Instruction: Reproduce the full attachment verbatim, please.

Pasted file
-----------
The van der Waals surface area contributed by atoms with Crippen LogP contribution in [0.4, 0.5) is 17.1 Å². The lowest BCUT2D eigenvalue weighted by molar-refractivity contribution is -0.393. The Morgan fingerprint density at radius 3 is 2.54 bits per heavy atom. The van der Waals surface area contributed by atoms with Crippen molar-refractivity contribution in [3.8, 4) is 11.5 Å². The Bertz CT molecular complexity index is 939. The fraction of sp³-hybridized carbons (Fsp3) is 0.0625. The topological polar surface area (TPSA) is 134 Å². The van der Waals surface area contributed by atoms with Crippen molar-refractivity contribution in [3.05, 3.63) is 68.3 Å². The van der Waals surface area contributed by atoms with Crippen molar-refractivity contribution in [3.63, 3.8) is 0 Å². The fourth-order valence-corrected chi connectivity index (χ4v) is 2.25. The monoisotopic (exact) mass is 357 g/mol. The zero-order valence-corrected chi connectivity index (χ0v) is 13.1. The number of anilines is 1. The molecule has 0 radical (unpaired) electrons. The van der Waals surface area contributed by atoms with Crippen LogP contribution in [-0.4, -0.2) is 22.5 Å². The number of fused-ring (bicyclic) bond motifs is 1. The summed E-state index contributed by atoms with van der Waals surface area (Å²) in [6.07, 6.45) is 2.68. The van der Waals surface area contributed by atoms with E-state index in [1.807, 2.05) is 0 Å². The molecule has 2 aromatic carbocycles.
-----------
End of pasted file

The van der Waals surface area contributed by atoms with Crippen LogP contribution in [0.4, 0.5) is 17.1 Å². The lowest BCUT2D eigenvalue weighted by molar-refractivity contribution is -0.393. The Morgan fingerprint density at radius 3 is 2.54 bits per heavy atom. The van der Waals surface area contributed by atoms with Crippen molar-refractivity contribution in [3.8, 4) is 11.5 Å². The Bertz CT molecular complexity index is 939. The fraction of sp³-hybridized carbons (Fsp3) is 0.0625. The topological polar surface area (TPSA) is 134 Å². The van der Waals surface area contributed by atoms with Crippen molar-refractivity contribution in [3.05, 3.63) is 68.3 Å². The van der Waals surface area contributed by atoms with Crippen molar-refractivity contribution in [3.63, 3.8) is 0 Å². The fourth-order valence-corrected chi connectivity index (χ4v) is 2.25. The monoisotopic (exact) mass is 357 g/mol. The zero-order valence-corrected chi connectivity index (χ0v) is 13.1. The number of anilines is 1. The molecule has 0 radical (unpaired) electrons. The van der Waals surface area contributed by atoms with Crippen LogP contribution in [-0.4, -0.2) is 22.5 Å². The number of fused-ring (bicyclic) bond motifs is 1. The summed E-state index contributed by atoms with van der Waals surface area (Å²) in [6.07, 6.45) is 2.68. The van der Waals surface area contributed by atoms with E-state index in [1.807, 2.05) is 0 Å². The molecule has 2 aromatic carbocycles.